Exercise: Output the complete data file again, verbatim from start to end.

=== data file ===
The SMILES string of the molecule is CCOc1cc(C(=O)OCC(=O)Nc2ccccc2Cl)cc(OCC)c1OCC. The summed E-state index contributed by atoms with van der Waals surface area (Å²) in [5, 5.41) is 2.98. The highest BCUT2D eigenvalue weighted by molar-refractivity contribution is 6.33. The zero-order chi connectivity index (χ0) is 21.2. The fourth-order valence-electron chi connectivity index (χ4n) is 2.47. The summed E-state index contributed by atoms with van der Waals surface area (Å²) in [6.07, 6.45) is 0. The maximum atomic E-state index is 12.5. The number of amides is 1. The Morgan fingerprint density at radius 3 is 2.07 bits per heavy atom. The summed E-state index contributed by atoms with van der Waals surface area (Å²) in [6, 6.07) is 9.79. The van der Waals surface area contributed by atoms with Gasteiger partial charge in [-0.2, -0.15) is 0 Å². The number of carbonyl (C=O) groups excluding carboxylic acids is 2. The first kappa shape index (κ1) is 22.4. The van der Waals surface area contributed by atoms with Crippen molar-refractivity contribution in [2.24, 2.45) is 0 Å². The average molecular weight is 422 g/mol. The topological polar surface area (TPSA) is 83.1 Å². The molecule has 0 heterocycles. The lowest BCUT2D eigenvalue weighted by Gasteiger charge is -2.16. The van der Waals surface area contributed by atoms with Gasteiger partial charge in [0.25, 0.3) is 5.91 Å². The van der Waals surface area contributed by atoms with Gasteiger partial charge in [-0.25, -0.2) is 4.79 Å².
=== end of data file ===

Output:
The SMILES string of the molecule is CCOc1cc(C(=O)OCC(=O)Nc2ccccc2Cl)cc(OCC)c1OCC. The summed E-state index contributed by atoms with van der Waals surface area (Å²) in [5, 5.41) is 2.98. The highest BCUT2D eigenvalue weighted by molar-refractivity contribution is 6.33. The zero-order chi connectivity index (χ0) is 21.2. The fourth-order valence-electron chi connectivity index (χ4n) is 2.47. The summed E-state index contributed by atoms with van der Waals surface area (Å²) in [6.07, 6.45) is 0. The maximum atomic E-state index is 12.5. The number of amides is 1. The Morgan fingerprint density at radius 3 is 2.07 bits per heavy atom. The summed E-state index contributed by atoms with van der Waals surface area (Å²) in [6, 6.07) is 9.79. The van der Waals surface area contributed by atoms with Gasteiger partial charge in [-0.2, -0.15) is 0 Å². The number of carbonyl (C=O) groups excluding carboxylic acids is 2. The first kappa shape index (κ1) is 22.4. The van der Waals surface area contributed by atoms with Crippen molar-refractivity contribution in [2.24, 2.45) is 0 Å². The average molecular weight is 422 g/mol. The topological polar surface area (TPSA) is 83.1 Å². The molecule has 0 heterocycles. The lowest BCUT2D eigenvalue weighted by Gasteiger charge is -2.16. The van der Waals surface area contributed by atoms with Gasteiger partial charge in [0.25, 0.3) is 5.91 Å². The van der Waals surface area contributed by atoms with Gasteiger partial charge in [-0.25, -0.2) is 4.79 Å².